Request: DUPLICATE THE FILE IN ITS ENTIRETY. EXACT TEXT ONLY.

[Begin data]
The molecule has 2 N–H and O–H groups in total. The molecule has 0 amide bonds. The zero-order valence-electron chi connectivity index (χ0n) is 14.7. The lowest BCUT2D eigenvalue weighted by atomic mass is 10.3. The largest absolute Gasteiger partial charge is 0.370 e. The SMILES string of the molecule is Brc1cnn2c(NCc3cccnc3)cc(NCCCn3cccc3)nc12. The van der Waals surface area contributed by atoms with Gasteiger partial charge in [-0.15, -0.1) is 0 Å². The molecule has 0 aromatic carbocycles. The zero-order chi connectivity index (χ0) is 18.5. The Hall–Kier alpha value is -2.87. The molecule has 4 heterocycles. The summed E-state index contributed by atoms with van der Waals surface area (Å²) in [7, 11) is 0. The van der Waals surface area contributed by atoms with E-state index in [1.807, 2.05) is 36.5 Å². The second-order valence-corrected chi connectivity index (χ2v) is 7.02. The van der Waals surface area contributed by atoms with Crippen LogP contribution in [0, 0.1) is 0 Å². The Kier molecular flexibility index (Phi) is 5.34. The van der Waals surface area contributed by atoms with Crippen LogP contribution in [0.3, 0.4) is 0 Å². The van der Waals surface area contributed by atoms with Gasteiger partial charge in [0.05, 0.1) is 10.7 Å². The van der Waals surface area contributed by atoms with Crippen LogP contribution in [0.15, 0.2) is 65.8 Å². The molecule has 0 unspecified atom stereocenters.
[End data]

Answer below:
The molecule has 2 N–H and O–H groups in total. The molecule has 0 amide bonds. The zero-order valence-electron chi connectivity index (χ0n) is 14.7. The lowest BCUT2D eigenvalue weighted by atomic mass is 10.3. The largest absolute Gasteiger partial charge is 0.370 e. The SMILES string of the molecule is Brc1cnn2c(NCc3cccnc3)cc(NCCCn3cccc3)nc12. The van der Waals surface area contributed by atoms with Gasteiger partial charge in [-0.15, -0.1) is 0 Å². The molecule has 0 aromatic carbocycles. The zero-order chi connectivity index (χ0) is 18.5. The Hall–Kier alpha value is -2.87. The molecule has 4 heterocycles. The summed E-state index contributed by atoms with van der Waals surface area (Å²) in [7, 11) is 0. The van der Waals surface area contributed by atoms with E-state index in [1.807, 2.05) is 36.5 Å². The second-order valence-corrected chi connectivity index (χ2v) is 7.02. The van der Waals surface area contributed by atoms with Crippen LogP contribution in [0, 0.1) is 0 Å². The Kier molecular flexibility index (Phi) is 5.34. The van der Waals surface area contributed by atoms with Crippen LogP contribution in [0.3, 0.4) is 0 Å². The van der Waals surface area contributed by atoms with Gasteiger partial charge in [0.05, 0.1) is 10.7 Å². The van der Waals surface area contributed by atoms with Crippen LogP contribution in [0.15, 0.2) is 65.8 Å². The molecule has 0 unspecified atom stereocenters.